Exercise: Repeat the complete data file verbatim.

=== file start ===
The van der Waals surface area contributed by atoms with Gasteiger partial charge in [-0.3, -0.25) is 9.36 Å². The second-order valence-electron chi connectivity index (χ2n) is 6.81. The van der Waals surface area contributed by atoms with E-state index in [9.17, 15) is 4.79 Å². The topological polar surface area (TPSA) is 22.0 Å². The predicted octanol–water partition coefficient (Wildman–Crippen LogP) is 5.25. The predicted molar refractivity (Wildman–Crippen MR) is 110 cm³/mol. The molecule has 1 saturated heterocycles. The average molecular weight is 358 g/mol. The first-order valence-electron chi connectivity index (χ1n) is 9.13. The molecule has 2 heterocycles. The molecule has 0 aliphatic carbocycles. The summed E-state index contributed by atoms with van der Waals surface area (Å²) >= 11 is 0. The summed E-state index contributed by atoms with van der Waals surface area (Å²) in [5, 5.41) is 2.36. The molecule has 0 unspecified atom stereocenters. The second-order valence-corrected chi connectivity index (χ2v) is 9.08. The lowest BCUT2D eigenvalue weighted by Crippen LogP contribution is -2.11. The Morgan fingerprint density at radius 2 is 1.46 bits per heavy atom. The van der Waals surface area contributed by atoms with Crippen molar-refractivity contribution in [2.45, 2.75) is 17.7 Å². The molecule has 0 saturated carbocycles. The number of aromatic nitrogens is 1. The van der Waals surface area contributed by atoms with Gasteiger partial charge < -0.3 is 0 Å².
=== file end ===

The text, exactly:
The van der Waals surface area contributed by atoms with Gasteiger partial charge in [-0.3, -0.25) is 9.36 Å². The second-order valence-electron chi connectivity index (χ2n) is 6.81. The van der Waals surface area contributed by atoms with E-state index in [9.17, 15) is 4.79 Å². The topological polar surface area (TPSA) is 22.0 Å². The predicted octanol–water partition coefficient (Wildman–Crippen LogP) is 5.25. The predicted molar refractivity (Wildman–Crippen MR) is 110 cm³/mol. The molecule has 1 saturated heterocycles. The average molecular weight is 358 g/mol. The first-order valence-electron chi connectivity index (χ1n) is 9.13. The molecule has 2 heterocycles. The molecule has 0 aliphatic carbocycles. The summed E-state index contributed by atoms with van der Waals surface area (Å²) >= 11 is 0. The summed E-state index contributed by atoms with van der Waals surface area (Å²) in [5, 5.41) is 2.36. The molecule has 0 unspecified atom stereocenters. The second-order valence-corrected chi connectivity index (χ2v) is 9.08. The lowest BCUT2D eigenvalue weighted by Crippen LogP contribution is -2.11. The Morgan fingerprint density at radius 2 is 1.46 bits per heavy atom. The van der Waals surface area contributed by atoms with Crippen molar-refractivity contribution in [2.45, 2.75) is 17.7 Å². The molecule has 0 saturated carbocycles. The number of aromatic nitrogens is 1. The van der Waals surface area contributed by atoms with Gasteiger partial charge < -0.3 is 0 Å².